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Granting corporate tax breaks for the few is bad policy

Tyrone Siu
I won’t pass judgment on the Wisconsin Foxconn deal, as I don’t know all of the details. But Minnesota is engaged in what’s often called the “deal model” of economic development; while it has a high payoff for politicians, it’s inefficient and extremely unfair.

There’s been a lot of commotion about the deal Wisconsin struck with Foxconn to potentially create thousands of jobs in exchange for up to $3 billion in state tax breaks. I won’t pass judgment on the Wisconsin deal as I don’t know all of the details, but it raises the question of whether granting huge corporate subsidies or tax breaks to select businesses is good policy.

Jeff Johnson

The answer to that question is a resounding NO, but unfortunately in Minnesota it’s become the primary economic development strategy of the Dayton administration.

Minnesota is engaged in what’s often called the “deal model” of economic development: providing a hostile tax and regulatory climate for businesses, but offering a select few large corporations special tax advantages to create jobs in the state.

The "deal model" has high payoff for politicians (as they get to claim the creation of jobs and engage in a ribbon-cutting photo-op), but it’s inefficient and extremely unfair.

Essentially, when government gives tax breaks to lure a big business to Minnesota, it’s telling small businesses throughout the state that they’ll be paying even higher taxes in order to bring their competition into Minnesota. 

What we should be doing

Instead of providing tax breaks to companies to put on their bottom line, we should be improving the tax and regulatory climate for all, creating partnerships to close the skills gap and increasing business export initiatives. And as much as possible, we should be fostering growth of companies that are already in Minnesota.

To suggest that incentives should never be provided to businesses to create jobs in Minnesota is not realistic or honest, since practically every state in the country offers something to try to lure in businesses. We should, however, offer incentives very sparingly and they should not only help the targeted company but should also create tangible assets for other businesses.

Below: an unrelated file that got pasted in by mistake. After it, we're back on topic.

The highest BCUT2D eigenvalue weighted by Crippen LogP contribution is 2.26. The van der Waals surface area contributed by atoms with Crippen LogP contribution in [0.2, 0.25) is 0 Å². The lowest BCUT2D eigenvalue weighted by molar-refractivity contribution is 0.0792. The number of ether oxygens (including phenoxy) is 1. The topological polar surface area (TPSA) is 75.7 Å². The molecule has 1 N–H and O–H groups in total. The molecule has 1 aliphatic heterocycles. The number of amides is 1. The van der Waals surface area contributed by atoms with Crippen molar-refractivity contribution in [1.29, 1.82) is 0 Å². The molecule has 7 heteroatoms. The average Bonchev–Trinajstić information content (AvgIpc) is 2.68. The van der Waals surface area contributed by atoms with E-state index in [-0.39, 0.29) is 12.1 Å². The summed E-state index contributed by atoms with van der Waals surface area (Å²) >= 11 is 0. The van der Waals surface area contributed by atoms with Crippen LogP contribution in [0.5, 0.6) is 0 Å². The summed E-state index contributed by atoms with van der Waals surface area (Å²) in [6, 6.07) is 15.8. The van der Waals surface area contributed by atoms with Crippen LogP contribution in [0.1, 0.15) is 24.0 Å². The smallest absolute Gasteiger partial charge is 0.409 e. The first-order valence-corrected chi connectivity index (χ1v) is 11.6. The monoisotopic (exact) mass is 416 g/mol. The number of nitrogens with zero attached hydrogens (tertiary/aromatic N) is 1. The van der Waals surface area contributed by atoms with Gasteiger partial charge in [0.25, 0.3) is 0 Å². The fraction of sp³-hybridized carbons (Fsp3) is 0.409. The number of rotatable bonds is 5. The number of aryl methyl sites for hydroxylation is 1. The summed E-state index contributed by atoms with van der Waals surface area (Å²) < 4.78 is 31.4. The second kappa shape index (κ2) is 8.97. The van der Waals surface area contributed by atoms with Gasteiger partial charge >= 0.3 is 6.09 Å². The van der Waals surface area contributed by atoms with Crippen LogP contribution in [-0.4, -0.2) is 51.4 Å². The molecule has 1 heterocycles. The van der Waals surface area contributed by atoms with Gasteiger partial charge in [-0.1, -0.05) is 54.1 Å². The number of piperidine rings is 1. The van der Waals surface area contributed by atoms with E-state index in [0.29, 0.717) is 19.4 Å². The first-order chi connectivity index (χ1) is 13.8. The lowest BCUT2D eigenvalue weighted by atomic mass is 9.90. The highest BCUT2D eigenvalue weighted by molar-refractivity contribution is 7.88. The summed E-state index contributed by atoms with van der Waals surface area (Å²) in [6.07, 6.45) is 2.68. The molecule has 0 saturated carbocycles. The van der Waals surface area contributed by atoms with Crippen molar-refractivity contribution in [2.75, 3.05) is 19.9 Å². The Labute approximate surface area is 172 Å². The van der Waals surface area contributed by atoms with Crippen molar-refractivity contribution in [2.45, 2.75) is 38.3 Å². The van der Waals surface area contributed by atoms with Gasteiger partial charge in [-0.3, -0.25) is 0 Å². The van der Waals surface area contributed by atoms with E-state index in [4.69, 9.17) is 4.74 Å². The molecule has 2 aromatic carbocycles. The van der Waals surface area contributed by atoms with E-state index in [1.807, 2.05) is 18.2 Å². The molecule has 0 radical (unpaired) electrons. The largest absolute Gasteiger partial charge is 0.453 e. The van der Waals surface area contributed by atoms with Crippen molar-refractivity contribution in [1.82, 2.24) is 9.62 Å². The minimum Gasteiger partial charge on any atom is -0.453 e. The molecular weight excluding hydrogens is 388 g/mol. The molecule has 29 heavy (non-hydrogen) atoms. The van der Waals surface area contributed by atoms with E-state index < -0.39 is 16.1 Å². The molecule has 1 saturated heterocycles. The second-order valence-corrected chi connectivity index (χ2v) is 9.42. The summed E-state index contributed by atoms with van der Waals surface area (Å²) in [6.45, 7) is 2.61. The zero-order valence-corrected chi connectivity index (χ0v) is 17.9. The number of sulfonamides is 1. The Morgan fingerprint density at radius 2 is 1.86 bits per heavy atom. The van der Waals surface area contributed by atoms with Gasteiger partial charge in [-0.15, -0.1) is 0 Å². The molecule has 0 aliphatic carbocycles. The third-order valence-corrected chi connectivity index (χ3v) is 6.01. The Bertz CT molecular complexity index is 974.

A great example is the deal that the state of Texas struck with Texas Instruments (TI) several years ago. In order to persuade TI to expand within the state rather than elsewhere, Texas agreed to pay for significant highway infrastructure to the new facility and invest in improving the electrical engineering department at the University of Texas. Both investments helped not just TI, but other companies in the state.

A hostile tax and regulatory environment

Unfortunately, the Dayton administration has not only ignored these sorts of investments in favor of targeted tax breaks for the few but it has also created a very hostile tax and regulatory environment in Minnesota that’s leaving us behind our neighboring states economically.

Minnesota’s unemployment rate is now higher than any of our neighbors; our GDP is actually shrinking; and Dayton’s own budget office predicts that wage growth in Minnesota will lag behind the rest of the nation in the coming years.

Minnesota needs to be a leader again in the creation of high quality, well-paying jobs and we need to make dramatic policy changes to do that, but we should focus those changes on policies that benefit all businesses and entrepreneurs, not just a very select (and wealthy) few at the expense of everyone else.

Jeff Johnson is a Hennepin County commissioner. A Republican, he is running for governor in 2018.

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Comments (3)

Weird

What a weird piece. Johnson decries corporate tax breaks and blames Dayton for engaging in the practice. But then the two examples he gives are in Wisconsin and Texas - two states under Republican control. If this is the "primary economic development strategy" Dayton has used, one would think he would name a single Minnesota example.

Keep It Local

He could have mentioned Pawlenty's JOBZ program. But again, wrong party.

A Relevant Question

Mr. Johnson, you speak of future wage growth for MN workers. Were you the governor, would you sign a bill that would expand government by inserting itself between private parties who have lawfully entered contracts by prohibiting said contracts from requiring the payment of union agency fees, fees which are by law directly associated with contract administration and not used for political purposes?

Further, could you explain your decision foror against this government expansion in light of your rightful concern for wage growth for MN workers.